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I want to check the availability of the WCF web service i.c service is up or down through the C# code. How to achieve that?

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any final solution with full source code? – Kiquenet Mar 15 '13 at 10:27

When you call Client.Open if it is down that should throw an exception which you can trap.
What I prefer to do is implement a method which returns a boolean called Ping. The code basically just does return true; so it returns as quickly as possible. On the client side I call it and trap exceptions, if I get any then I know the web service is down.
You can extend the pattern to do things like PingCheckDB or PingCheckX which can do a fake/sample test run so you enable/disable functionality on the client based on what is available.

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Any sample code, please . Thanks – Alhambra Eidos Jan 20 '10 at 15:01
1  
@Alhmabra the method would look like public bool Ping() { return true; } Really not the most interesting method. – Robert MacLean Jan 20 '10 at 22:11

To elaborate on the previous answer: the only way to determine if a service is "available" is to first determine what you mean by "available". For instance, a service that depends on an external resource like a database may be perfectly available, but if the database cannot be accessed, then the service will be available but useless.

You should also ask what you are going to do with the information about availability. In particular, what would happen if you decided that the service was "available" yet, when you call it, you find that it is not really "available". An example would be if the above service was available and the database was available, but there was one particular stored procedure which would always fail. Is the service "available" in this case? How bad would it be if you indicated that it was available, but this one stored procedure failed?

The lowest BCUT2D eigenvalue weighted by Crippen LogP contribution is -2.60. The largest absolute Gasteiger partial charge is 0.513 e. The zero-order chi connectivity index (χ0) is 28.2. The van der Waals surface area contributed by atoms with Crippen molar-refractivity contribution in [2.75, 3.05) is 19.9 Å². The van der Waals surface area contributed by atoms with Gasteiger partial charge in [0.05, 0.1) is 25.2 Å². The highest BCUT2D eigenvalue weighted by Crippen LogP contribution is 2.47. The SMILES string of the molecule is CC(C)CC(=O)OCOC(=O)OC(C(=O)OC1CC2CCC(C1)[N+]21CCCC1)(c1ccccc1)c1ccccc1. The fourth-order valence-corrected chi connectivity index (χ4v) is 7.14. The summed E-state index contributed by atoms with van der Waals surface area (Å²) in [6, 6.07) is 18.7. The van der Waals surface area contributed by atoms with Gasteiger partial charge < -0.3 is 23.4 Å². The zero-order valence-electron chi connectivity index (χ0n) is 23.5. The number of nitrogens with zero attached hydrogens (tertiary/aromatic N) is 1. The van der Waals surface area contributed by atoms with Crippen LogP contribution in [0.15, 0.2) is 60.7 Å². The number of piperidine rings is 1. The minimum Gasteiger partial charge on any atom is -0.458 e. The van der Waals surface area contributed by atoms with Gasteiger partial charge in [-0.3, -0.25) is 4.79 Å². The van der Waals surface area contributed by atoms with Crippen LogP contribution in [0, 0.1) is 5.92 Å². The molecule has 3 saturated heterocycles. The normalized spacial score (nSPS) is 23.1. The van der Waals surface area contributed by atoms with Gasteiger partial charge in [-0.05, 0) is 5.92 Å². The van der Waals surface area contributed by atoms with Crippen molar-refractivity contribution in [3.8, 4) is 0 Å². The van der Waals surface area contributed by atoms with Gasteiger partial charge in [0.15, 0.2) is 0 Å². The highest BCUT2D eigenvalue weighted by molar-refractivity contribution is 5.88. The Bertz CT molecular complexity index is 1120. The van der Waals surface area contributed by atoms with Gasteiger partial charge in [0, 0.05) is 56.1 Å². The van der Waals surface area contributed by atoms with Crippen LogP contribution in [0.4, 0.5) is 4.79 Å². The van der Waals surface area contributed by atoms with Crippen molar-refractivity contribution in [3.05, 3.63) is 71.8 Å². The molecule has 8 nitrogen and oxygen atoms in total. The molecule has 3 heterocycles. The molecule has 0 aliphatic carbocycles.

In many cases, it's best to simply go ahead and make the calls to the web service, then handle any exceptions. If you've validated the parameters you're sending to the service, then, from the point of view of the end user, any failure of the service amounts to the service being unavailable.

It is not available to be successfully used, you see.

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This is what I'm using and it works great. And ServiceController lives in namespace 'System.ServiceProcess' if you want to use a Using statement at the top to qualify it.

try
{
    ServiceController sc = new ServiceController("Service Name", "Computer's IP Address");
    Console.WriteLine("The service status is currently set to {0}",
        sc.Status.ToString());

    if ((sc.Status.Equals(ServiceControllerStatus.Stopped)) ||
        (sc.Status.Equals(ServiceControllerStatus.StopPending)))
    {
        Console.WriteLine("Service is Stopped, Ending the application...");
        Console.Read();
        EndApplication();
    }
    else
    {
        Console.WriteLine("Service is Started...");
    }
}
catch (Exception)
{
    Console.WriteLine("Error Occurred trying to access the Server service...");
    Console.Read();
    EndApplication();
}
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